Challenging the myth of the Data Scientist Unicorn


Data scientists are often described as unicorns, creating an analogy between the rare and magical creatures and the unique mix of skills that makes good data scientists difficult to find.  However, we challenge this premise at D2D CRC and prefer to think about data science as a set of related roles and competencies that include data scientists, data engineers and data analysts.  We believe this team perspective is more useful because it enables organisations and individuals to gain clarity about workforce requirements and development needs.

Creating a Data Science Competency Framework

We also noticed that there is currently a lack of definition around data science competencies in Australia, so through a process of consultation we developed the Data Science Competency Framework.  The framework provides a set of 20 competencies for data science, data engineering and data analytics roles across four different maturity levels.  The competencies can be utilised for multiple purposes including to support role clarity, recruitment processes and career pathways, or for recognising people’s skills, experience and achievements.  They can also be utilised to identify individual and team strengths and areas for development, particularly with the help of the Development Planning Tool, which enables individuals to undertake a self-assessment process.

Some of the 20 competencies are:

  • Project Scoping
  • Data Sources Identification
  • Data Audit
  • Create Models
  • Present to Stakeholders
  • Data Pre-Processing

Each competency is defined at each maturity level and through the Development Planning Tool individuals are able to consider how much they can demonstrate each competency.

For example:

Data Pre-Processing at the Senior Level

“Creates the required data set utilising an understanding of complex problems, data formats and desired modelling technique.  Ability to fuse data sources using knowledge of a range of data pre-processing techniques such as transformation, integration, normalisation, feature extraction, to identify and apply appropriate methods”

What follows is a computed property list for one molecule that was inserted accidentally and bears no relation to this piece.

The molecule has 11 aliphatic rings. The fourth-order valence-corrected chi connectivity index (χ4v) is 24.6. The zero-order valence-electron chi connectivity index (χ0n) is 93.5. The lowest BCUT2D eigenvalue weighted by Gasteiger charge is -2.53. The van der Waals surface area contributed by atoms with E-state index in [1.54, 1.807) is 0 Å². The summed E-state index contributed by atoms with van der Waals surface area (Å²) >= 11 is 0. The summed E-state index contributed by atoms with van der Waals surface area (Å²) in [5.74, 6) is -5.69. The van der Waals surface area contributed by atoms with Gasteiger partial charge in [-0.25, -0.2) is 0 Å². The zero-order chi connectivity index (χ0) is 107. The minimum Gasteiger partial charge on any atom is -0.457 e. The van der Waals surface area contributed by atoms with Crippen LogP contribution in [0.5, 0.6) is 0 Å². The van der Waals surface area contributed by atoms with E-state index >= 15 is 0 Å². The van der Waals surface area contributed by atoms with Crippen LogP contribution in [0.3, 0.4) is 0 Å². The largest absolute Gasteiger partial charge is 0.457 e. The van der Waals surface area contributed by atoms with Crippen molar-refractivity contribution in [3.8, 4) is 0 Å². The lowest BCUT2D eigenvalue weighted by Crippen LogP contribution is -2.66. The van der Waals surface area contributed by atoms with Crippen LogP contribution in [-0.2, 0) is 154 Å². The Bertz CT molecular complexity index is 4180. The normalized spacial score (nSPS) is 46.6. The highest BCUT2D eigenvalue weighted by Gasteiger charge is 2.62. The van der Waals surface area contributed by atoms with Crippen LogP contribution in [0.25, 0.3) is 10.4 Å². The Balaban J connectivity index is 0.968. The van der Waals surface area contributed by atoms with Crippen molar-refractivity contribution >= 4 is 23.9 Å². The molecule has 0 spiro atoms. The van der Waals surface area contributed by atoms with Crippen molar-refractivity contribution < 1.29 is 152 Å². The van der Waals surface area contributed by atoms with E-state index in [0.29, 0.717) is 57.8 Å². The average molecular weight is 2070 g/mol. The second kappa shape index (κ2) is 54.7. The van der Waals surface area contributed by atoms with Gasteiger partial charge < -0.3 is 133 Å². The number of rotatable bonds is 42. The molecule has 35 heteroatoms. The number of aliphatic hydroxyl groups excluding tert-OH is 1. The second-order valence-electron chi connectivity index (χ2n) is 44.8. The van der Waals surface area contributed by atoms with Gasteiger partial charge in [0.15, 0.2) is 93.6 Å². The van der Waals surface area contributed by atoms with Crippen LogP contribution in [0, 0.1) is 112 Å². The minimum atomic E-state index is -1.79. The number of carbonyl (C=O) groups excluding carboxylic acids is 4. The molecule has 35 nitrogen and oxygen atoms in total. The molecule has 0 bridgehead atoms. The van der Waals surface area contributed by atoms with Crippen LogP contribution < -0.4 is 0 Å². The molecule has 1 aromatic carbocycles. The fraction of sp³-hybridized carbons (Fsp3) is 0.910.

If development is required for this competency, the Development Planning Tool suggests a range of options such as short-courses and online courses provided by reputable educators to on-the-job learning like joining a Meet-up or finding a mentor.

Improving the Data Science Competency Framework

To help ensure we are on the right track, and because we practice Agile, we recently piloted the Development Planning Tool within five organisations, including the D2D CRC.  Approximately seventy people completed the self-assessment and then gave us feedback to help improve the Tool and Framework even further.  Key enhancements will include:

  • Incorporating more practical details into the competencies, including techniques and methodologies, with examples where possible
  • Expanding on the data analytics oriented competencies
  • Incorporating more technical skills, experience and abilities at senior levels, with less focus on management factors
  • Identifying additional development options that relate to specific competencies and can be undertaken quickly

While the Framework and Tool are updated, we hope to continue the critical conversations about data science competencies and their development.  If you are interested in finding out more about the Data Science Competency Framework or Development Planning Tool, please email me (Megan Prideaux, Education and Training Manager) via [email protected]